I have also heard of restaurants that operate under this theme. If you go to their establishment, they are rude to you, but supposedly people keep going back because the place is so awesome and the food is so good. So although I would not advocate this approach to customer service, I suppose the lesson here would be if you are going to be insulting and rude, you better be pretty darn good. But unfortunately I suspect most who are insulting are exhibiting that behavior to mask non-performance.
So who is really responsible for improving customer service?
I’ll use a sports analogy here even though I’m not really a sports person. If a pitcher is choking who do the fans get upset with? Yes, they are probably annoyed with the pitcher – perhaps he pushed himself too hard or is having a bad day or skipped too many trainings. But in the end only one person can pull him out of there. If the team has any chance of winning, the coach must be the one to assess the situation and make the call to send in a relief pitcher. Then it’s the job of the coach to figure out what’s wrong and help his player get back up to acceptable performance levels.
So my experience this weekend not only made me more reflective of my own performance as I help citizens. It also renewed my determination to do a better job myself, and it made me more aware that I have a responsibility for those who I manage. I need to make sure they are consistently delivering great customer service, and if they at some point might struggle I need to be there to help them out and get them back on top of their game. And I would think my supervisor would do the same for me.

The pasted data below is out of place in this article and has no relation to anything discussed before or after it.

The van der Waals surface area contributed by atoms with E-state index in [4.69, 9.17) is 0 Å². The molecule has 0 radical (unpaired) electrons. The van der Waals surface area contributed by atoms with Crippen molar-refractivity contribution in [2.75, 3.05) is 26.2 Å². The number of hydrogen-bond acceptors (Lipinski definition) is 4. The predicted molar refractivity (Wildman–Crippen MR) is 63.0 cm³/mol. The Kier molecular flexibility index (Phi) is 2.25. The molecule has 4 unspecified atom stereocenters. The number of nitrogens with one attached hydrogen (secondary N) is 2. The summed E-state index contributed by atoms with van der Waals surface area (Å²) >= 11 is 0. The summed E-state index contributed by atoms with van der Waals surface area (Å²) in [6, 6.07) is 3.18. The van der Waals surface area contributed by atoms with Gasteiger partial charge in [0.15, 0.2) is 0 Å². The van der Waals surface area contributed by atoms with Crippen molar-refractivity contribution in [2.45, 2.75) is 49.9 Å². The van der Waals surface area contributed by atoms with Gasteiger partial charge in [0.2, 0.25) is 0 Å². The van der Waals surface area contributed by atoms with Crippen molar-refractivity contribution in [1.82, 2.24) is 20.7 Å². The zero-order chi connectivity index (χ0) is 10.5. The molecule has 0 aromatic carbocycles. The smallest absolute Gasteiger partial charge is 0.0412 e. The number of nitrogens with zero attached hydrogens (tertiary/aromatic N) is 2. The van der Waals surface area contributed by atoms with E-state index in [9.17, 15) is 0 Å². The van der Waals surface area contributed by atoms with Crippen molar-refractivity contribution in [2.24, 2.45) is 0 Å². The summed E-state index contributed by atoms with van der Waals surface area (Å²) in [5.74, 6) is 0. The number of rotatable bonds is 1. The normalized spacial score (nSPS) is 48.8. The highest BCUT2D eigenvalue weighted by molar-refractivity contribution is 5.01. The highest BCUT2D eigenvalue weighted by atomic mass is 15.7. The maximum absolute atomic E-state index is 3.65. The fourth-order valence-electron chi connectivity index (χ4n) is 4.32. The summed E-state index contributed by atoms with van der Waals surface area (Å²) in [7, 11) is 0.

You believe that people are insulting to mask non perforamnce? Why would they be employed if they are both rude and unperforming?
I’m not sure if that’s why some people are rude, but others have suggested that to me. Unfortunately I’ve worked over the years with a few people who are rude and do not perform their job well or sometimes much at all. I too have wondered how they keep their job, but perhaps it is due to politics (who they know – one I worked with had his dad become alderman to protect him).
Or because no one wants to go through the trouble of firing them so they just leave them alone. This would particularly be true if the person was in a union position. I know of one person at another agency who did not perform and had a negative impact on their group. This person’s supervisor had to go through two years of tedious supervision and documentation of their lack of performance and attitude. Even then, the person ended up quitting before they terminated them.
Great post! I think we’ve all experienced terrible customer service and I’m glad you took your awful encounter to ensure you’d be better at your job. It is all of our responsibilities to help one another out; like you said we can’t know everything and will need someone to talk to when we need answers.
When I get into a situation where people are rude or insulting instead of helpful I try to remember that we are all human and who knows what is going on in that persons life. Try “reverse customer service” or simply try to find someone else to help answer your questions.